Softbank's acquisition of a majority stake in Sprint Nextel Corporation(NYSE:S) for $20.1 billion has surprised a good many people, including analysts who feel that it does not make much sense for the Japanese company to make the purchase.
Investors showed their displeasure by hammering down the price of the shares as soon as news of the deal leaked out a week before it was formally announced. Among the analyst community Standard & poor's placed some securities issued by the company on credit watch with negative implications as it felt that the acquisition would have a negative impact on the financials of the company.
So why did Softbank go ahead with the acquisition anyway?
According to a blog on MarketWatch, one of the key reasons could be the strength of the yen. "At an exchange rate of about 78 yen, the U.S. dollar is today a third cheaper than it was in March 2006, when Softbank acquired Vodafone’s Japanese operations. A weaker dollar makes cross-border acquisitions in the U.S. cheaper for overseas companies."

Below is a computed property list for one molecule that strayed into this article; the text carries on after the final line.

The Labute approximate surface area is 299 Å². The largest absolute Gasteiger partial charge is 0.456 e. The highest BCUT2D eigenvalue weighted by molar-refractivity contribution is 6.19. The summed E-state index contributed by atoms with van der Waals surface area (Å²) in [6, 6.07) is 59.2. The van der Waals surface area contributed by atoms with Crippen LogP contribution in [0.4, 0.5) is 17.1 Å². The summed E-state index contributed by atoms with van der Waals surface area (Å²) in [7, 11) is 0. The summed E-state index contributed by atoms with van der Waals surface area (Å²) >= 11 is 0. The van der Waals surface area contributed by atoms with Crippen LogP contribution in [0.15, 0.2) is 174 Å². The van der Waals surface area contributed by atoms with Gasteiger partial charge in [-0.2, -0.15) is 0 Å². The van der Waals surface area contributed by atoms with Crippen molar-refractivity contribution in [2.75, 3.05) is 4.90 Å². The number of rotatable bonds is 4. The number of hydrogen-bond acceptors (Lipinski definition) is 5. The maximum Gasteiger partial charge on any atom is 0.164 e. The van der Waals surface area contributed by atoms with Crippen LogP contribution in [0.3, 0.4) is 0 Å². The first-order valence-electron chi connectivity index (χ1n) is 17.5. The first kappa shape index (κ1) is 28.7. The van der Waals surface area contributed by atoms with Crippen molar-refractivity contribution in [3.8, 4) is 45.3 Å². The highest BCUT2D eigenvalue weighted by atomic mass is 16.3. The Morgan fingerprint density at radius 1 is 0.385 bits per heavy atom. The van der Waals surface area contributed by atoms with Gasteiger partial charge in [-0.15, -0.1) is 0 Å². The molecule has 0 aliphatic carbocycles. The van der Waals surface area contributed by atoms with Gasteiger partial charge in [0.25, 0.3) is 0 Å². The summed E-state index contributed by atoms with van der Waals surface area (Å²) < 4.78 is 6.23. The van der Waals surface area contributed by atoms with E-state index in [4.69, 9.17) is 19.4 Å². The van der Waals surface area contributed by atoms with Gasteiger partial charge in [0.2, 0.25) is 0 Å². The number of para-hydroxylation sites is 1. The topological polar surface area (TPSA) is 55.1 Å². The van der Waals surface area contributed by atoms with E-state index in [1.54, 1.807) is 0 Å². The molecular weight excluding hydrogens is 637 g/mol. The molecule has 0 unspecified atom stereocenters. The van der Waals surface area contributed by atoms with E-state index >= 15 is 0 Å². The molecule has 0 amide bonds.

Apart from this Softbank president Masayoshi Son had offered three reasons why the acquisition was so crucial to the company.
Reason 1: At $20.1 billion for a 70 percent stake that gives it management control of Sprint, this is the largest overseas acquisition ever by a Japanese company but in terms of valuation, it is still cheaper than Softbank's purchase of Vodafone's Japanese operations in 2006, he said.
Reason 2: The cost of funding is fairly low at just about 1 percent as the deal has been financed mostly through cash and a bridge loan from three Japanese megabanks and Deutsche Bank.
Reason 3: The combined might of Softbank and Sprint make them the third largest mobile carrier in the world, tying with AT&T and just behind China Mobile and Verizon. It also gives Softbank a critical entry into the United States, which is the world's largest smartphone market.